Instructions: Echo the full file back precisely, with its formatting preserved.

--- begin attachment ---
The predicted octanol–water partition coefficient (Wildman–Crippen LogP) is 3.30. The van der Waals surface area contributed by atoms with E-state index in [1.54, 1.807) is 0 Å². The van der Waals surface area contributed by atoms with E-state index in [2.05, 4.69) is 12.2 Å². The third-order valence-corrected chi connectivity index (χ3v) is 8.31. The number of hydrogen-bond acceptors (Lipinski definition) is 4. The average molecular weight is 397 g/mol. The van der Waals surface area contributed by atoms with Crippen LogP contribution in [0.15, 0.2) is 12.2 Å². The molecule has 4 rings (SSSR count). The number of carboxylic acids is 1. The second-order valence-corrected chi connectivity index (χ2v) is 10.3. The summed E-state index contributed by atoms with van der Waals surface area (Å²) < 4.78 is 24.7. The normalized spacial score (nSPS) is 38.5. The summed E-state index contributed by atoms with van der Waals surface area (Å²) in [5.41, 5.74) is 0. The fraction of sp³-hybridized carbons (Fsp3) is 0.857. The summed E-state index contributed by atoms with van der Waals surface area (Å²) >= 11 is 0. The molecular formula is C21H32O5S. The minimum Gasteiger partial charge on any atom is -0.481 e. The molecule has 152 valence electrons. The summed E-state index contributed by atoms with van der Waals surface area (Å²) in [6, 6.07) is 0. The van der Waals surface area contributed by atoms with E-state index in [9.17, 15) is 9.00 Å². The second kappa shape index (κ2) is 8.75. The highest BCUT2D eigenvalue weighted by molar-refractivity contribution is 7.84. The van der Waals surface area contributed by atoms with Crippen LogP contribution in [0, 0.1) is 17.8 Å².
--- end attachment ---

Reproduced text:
The predicted octanol–water partition coefficient (Wildman–Crippen LogP) is 3.30. The van der Waals surface area contributed by atoms with E-state index in [1.54, 1.807) is 0 Å². The van der Waals surface area contributed by atoms with E-state index in [2.05, 4.69) is 12.2 Å². The third-order valence-corrected chi connectivity index (χ3v) is 8.31. The number of hydrogen-bond acceptors (Lipinski definition) is 4. The average molecular weight is 397 g/mol. The van der Waals surface area contributed by atoms with Crippen LogP contribution in [0.15, 0.2) is 12.2 Å². The molecule has 4 rings (SSSR count). The number of carboxylic acids is 1. The second-order valence-corrected chi connectivity index (χ2v) is 10.3. The summed E-state index contributed by atoms with van der Waals surface area (Å²) < 4.78 is 24.7. The normalized spacial score (nSPS) is 38.5. The summed E-state index contributed by atoms with van der Waals surface area (Å²) in [5.41, 5.74) is 0. The fraction of sp³-hybridized carbons (Fsp3) is 0.857. The summed E-state index contributed by atoms with van der Waals surface area (Å²) >= 11 is 0. The molecular formula is C21H32O5S. The minimum Gasteiger partial charge on any atom is -0.481 e. The molecule has 152 valence electrons. The summed E-state index contributed by atoms with van der Waals surface area (Å²) in [6, 6.07) is 0. The van der Waals surface area contributed by atoms with E-state index in [9.17, 15) is 9.00 Å². The second kappa shape index (κ2) is 8.75. The highest BCUT2D eigenvalue weighted by molar-refractivity contribution is 7.84. The van der Waals surface area contributed by atoms with Crippen LogP contribution in [0, 0.1) is 17.8 Å².